Weisse’s profound look into the evangelical story of the birth of the Messiah, his spiritual explanation of the account of the temptation of Jesus, his successful remark on the presupposition of the Fourth Evangelist that Jesus had baptised, his accurate explanations of the contrast between the Synoptic and Johannine views – these are fully valid testimonies to the positive nature of his aesthetic view, positive enrichments of science, even if they still suffer considerable damage through the presuppositions with which they find themselves entangled or in which they get lost.
However, just as what he considers the most positive in his philosophy, his retreat to the great primal fact that underlies all real philosophical truth, is the unpositive and only an expression of the unpositive character of his philosophy as a whole, so within his treatment of the evangelical history, what he regards as the highest and most positive guarantee of historical reality is rather a testimony to the unpositive foundation of his work.
His philosophical Christology, that is, his image of Christ, whose wondrous visual expressions, insofar as they reveal both his agreement and disagreement, determine the historical reliability or inaccuracy of the evangelical accounts, is a hypothesis based on feeling that has nothing to do with research, but rather relies on arbitrary sympathy and antipathy, accepting some traits suitable to the orthodox view while rejecting others.
Weisse believes he has reached something positively given and final, something that one must unquestionably accept, when he encounters works by individuals in the Gospel of Mark and the collection of sayings in Matthew that vouch for the correctness of what is given. Peter told it to Mark, and Peter even recounted some things in Jesus’ own words, which Mark has faithfully recorded for us. Finally, Matthew has preserved for us a whole series of speeches and sayings of Jesus in his collection of sayings, and the first synoptist has faithfully transmitted them to us. Who could provide a more reliable personal guarantee?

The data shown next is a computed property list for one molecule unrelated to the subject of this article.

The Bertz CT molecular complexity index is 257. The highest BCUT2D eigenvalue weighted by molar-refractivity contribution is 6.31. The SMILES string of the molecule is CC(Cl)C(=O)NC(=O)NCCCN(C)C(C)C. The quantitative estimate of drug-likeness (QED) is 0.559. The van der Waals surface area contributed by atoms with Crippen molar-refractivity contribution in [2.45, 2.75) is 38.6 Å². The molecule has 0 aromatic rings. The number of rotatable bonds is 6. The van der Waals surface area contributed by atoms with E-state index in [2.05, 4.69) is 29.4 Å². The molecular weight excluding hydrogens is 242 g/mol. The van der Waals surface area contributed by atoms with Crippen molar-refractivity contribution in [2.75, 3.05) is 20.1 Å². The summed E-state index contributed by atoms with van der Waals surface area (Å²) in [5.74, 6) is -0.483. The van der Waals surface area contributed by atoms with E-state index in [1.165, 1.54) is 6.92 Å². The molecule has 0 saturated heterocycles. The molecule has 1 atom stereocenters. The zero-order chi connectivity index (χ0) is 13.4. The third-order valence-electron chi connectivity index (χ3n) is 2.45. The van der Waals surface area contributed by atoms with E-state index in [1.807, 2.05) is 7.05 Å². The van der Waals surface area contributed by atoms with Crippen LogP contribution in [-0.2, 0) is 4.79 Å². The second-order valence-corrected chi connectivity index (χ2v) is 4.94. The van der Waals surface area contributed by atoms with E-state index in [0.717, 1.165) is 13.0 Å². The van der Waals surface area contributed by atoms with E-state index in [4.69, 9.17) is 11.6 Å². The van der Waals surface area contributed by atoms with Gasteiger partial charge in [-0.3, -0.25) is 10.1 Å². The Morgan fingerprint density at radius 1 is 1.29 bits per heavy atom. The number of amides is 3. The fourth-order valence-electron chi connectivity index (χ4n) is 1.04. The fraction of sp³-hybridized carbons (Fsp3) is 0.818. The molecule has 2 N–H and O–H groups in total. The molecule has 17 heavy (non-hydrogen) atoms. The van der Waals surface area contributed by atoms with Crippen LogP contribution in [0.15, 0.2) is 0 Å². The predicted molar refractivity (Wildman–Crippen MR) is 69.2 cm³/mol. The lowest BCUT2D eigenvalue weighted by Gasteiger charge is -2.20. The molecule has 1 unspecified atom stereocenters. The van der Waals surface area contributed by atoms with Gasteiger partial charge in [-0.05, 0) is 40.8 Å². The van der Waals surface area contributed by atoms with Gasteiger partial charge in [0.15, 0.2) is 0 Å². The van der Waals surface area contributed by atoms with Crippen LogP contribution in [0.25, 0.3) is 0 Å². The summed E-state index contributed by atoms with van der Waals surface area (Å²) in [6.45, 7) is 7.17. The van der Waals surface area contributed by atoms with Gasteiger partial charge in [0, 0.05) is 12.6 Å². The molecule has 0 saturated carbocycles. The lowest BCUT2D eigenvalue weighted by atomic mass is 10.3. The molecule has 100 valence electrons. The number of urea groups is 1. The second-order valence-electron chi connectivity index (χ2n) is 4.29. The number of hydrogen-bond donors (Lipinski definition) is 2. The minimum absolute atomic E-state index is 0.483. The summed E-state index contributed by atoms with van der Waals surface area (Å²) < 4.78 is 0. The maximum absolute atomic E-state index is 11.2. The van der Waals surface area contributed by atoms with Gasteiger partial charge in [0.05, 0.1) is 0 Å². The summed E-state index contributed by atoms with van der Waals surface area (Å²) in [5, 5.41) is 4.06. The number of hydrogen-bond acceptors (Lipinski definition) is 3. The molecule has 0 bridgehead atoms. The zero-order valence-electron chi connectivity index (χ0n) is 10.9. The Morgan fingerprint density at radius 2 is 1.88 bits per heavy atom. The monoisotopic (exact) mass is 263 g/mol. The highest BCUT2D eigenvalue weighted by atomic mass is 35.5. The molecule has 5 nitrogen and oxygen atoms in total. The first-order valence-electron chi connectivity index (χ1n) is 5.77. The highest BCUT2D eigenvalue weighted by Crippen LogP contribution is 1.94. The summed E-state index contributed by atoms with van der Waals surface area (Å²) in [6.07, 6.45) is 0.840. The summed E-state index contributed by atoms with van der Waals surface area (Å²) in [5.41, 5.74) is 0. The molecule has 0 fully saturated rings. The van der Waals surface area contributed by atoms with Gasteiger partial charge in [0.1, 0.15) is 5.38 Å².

Doesn’t criticism have to acknowledge the pillars of Hercules in these two positive aspects, which forever set a goal for it?
On the contrary, with these supposedly incontrovertible data it had to begin its work in earnest and prove its power by exposing the unpositive nature of these two magnitudes and by finding a new and more positive expression in the historical development of the Christian spirit, as well as in the creative power of men who have given the elemental spirit of the Christian faith. Christian spirit as well as in the creative power of the men who gave the elementary gain of this development its plastic, only historically significant form.
After I have given this critical account in my previous work, all that remains for me to do is the secondary work, the critique of the so-called testimonies of Papias on the origin of the Gospel of Mark and the Gospel of Matthew. Only in the following volume, however, in the context of my presentation of the historical development of Christian literature of the second century, will this criticism be in its proper place, will I show the chimerical nature of these supposedly positive data, the worthlessness of these so-called testimonies – here I will only briefly indicate what injustice Weisse himself must do to the Gospel of Mark when he calls up these testimonies in its favour.
How, for example, does it fit together that Mark has his material from Peter and yet ascribes such a short period of time to the activity of Jesus and actually limits it to only a few days of miracles?
“He has, answers *) Weisse, in endeavouring to compile the individual narratives of Peter into the solid whole of a history of the Lord’s life, by the manner of his transitions from one matter to another, produced an appearance of continuity of the incidents, thus also of changes in the setting of the incidents, which a skilful narrator, at least one who was at the same time a critical researcher, would undoubtedly have avoided.”
*) Evangelical History, l, 313. 314.
No! Such a one would have avoided such things who had known an eyewitness like Peter and had attended as his companion his supposed treaties about the life of the Lord!